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Anovulation: How to Treat Anovulatory Cycle?, 4.0 out of 5 based on 23 ratings

Ms. Scott joined ConceiveEasy after working in prenatal obstetrical care for two years in a private practice before being promoted to Director of Nursing. She has a strong interest in women's health with an emphasis on promoting fertility awareness.

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  • Jola

    After conducting hormonal assay, this is my report:

    Follicle Stimulating Hormone: 116mlu/ml
    Lutenizing hormone: 104mlu/ml
    Prolactin: 18ng/ml
    Preogesterone: 2ng/ml.

    What can I do? I am 41 years and has no child yet.

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  • amber

    hello all i had my tubes tied 9 months ago at the time of my 3rd csection there were no complications i am now experiencing this anovulation cycle i am also breast feeding i have been in contact with my ob and the ob lnp is wanting me to use provera i am un easy as it causes migranes and is passed in breast milk are there any other options im on day 28 or 29 of straight bleeding (help)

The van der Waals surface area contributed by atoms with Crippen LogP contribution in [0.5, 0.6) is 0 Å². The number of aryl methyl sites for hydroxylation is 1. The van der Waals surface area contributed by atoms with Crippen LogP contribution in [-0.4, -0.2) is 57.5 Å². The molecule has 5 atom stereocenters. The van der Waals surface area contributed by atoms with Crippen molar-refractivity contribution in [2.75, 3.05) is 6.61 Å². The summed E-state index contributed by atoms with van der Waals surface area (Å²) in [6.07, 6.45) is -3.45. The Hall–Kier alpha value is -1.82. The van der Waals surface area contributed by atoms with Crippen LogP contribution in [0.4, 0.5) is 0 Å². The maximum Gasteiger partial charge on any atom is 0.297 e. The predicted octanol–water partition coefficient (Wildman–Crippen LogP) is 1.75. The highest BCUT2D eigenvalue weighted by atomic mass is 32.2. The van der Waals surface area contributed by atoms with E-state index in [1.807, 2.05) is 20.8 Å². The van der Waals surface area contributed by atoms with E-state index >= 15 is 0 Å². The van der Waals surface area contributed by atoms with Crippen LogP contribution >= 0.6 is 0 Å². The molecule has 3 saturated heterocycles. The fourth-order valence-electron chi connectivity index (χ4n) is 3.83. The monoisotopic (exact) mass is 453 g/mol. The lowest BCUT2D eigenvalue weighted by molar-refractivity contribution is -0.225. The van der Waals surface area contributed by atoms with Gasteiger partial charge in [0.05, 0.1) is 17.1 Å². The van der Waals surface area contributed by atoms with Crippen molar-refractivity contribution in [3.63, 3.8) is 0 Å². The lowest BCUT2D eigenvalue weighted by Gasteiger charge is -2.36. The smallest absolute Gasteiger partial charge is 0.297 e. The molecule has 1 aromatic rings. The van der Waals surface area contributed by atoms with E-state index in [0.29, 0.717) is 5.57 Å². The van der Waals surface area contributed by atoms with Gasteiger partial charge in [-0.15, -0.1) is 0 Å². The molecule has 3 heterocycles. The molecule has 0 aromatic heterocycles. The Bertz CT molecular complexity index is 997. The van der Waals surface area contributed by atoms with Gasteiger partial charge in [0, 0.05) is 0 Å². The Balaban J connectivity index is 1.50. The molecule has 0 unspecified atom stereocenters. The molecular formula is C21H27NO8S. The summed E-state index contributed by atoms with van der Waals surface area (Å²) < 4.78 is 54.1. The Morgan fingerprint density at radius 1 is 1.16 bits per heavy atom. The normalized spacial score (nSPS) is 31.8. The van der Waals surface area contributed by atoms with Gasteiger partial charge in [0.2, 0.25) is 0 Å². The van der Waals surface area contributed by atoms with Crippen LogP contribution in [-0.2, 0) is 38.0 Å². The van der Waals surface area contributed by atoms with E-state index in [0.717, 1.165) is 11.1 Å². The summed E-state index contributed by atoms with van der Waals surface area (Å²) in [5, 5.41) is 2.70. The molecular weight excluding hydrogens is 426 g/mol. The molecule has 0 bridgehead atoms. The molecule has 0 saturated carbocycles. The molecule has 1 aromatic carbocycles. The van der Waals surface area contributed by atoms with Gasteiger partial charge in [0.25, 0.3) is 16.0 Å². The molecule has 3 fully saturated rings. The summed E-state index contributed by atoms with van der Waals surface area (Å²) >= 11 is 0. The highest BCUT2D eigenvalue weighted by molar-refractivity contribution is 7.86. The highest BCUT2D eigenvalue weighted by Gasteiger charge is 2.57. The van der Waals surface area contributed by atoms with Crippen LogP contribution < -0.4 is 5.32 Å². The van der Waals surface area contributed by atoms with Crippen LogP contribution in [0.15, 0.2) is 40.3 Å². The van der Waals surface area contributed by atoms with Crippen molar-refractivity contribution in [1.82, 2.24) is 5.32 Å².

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  • Daisy

    I was diagnosed with anovulation 6 years ago and got pregnant with my daughter after the first cycle of clomid. I have not used any birth control since she was born 5 yrs ago and I found out I was 1 month pregnant last week but I had a spontaneous miscarriage. I had no idea I was pregnant so I didn’t stop my workout routine.. So even if you have anovulation there is still a chance you can get pregnant without medical help^_^